When we first visited Mexico, I figured out how to say “I’m lost and I have lots of money” in Spanish. I joke that any time we go to a place with a different language, that’ll be the first phrase I learn. I’ll either get home or get mugged.

In reality, a more useful phrase is “I don’t understand.” The Japanese version of that is wakarimasen. However, that’s a hard thing for me to admit. I’ll nod my head and overpay for something I don’t want before I confess that I don’t have a clue what’s being said.

For the first couple weeks in Japan, I’ve been frustrated with my lack of ability to communicate. Speaking, understanding, reading… it’s all Japanese to me. I realized I needed to cut myself some slack. I hate being bad at something and I’m bad at Japanese, but we’ve only been here for three weeks. Heck, it took us all a couple years to learn our native tongues, right?

Still, most “conversations” involve piecing together a script from the phrase book, memorizing it and then reciting it. If the reply is anything more than hai or iie (yes or no), I’m screwed.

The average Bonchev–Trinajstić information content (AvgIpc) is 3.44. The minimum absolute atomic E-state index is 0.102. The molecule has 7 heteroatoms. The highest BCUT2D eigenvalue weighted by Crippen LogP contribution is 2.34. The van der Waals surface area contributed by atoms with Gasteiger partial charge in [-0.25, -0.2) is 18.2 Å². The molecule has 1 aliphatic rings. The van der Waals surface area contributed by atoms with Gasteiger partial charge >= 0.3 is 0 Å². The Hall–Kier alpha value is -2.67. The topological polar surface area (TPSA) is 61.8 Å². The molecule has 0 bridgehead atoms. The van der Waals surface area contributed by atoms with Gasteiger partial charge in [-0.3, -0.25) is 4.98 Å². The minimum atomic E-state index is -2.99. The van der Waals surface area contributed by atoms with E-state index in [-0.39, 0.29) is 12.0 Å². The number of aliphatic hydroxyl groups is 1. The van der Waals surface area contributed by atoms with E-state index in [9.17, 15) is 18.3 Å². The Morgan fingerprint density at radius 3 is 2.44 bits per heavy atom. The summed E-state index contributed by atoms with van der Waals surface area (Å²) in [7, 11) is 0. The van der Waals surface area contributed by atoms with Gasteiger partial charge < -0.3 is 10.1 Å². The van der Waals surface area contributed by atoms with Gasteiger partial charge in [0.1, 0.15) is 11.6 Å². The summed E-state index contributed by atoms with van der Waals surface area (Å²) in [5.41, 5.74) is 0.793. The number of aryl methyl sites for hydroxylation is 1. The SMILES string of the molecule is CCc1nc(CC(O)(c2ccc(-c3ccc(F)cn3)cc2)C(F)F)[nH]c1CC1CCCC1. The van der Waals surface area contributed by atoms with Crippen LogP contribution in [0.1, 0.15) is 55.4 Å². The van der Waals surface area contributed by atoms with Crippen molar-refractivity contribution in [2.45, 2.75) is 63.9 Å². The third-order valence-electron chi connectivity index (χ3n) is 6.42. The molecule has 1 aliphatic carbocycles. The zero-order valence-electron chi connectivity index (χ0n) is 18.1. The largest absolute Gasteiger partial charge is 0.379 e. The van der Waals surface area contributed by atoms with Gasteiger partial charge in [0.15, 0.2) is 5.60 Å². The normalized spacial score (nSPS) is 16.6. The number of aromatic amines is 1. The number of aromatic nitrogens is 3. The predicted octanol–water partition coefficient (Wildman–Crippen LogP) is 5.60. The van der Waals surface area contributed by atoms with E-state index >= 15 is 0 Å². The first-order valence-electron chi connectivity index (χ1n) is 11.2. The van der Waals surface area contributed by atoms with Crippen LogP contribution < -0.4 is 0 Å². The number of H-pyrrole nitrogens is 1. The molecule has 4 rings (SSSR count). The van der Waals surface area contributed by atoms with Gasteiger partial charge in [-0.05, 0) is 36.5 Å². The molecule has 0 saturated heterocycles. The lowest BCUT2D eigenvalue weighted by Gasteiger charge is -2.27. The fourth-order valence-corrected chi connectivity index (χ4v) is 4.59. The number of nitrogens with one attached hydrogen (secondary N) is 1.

Last week, I accomplished something pretty big… I exchanged something! I purchased a few baskets at the 100 yen store to help organize our food cupboard. When I got them home, I unpacked the food shelf and organized the items nicely in the baskets. I put the baskets on the shelf and the cupboard doors wouldn’t close! The baskets were too big. I tried to figure out what else I could use them for and couldn’t come up with anything.

I needed to return them.

I pulled out the handy phrase book and got to work. I walked back to the store and recited my script along the way… Sumimasen. Kookan shitain desu ga. Ooki sugimasu. Excuse me. I need to exchange these. They’re too big.

I walked in the front door with an unexpected amount of anxiety. I delivered my lines like I was George Clooney. The clerk replied with more than hai and I got a little more nervous. So I repeated… ooki sugimasu.

She called to someone on the intercom. Her co-worker came to the register with a barcode, the clerk scanned it and the register opened! She counted out my refund and her co-worker took my faulty purchase back to restock. I did it!


Success! Our cupboard is organized.

It’s a good reminder to celebrate small victories. Even those as small as successfully returning 328 yen worth of plastic baskets.


3 thoughts on “Wakarimasen

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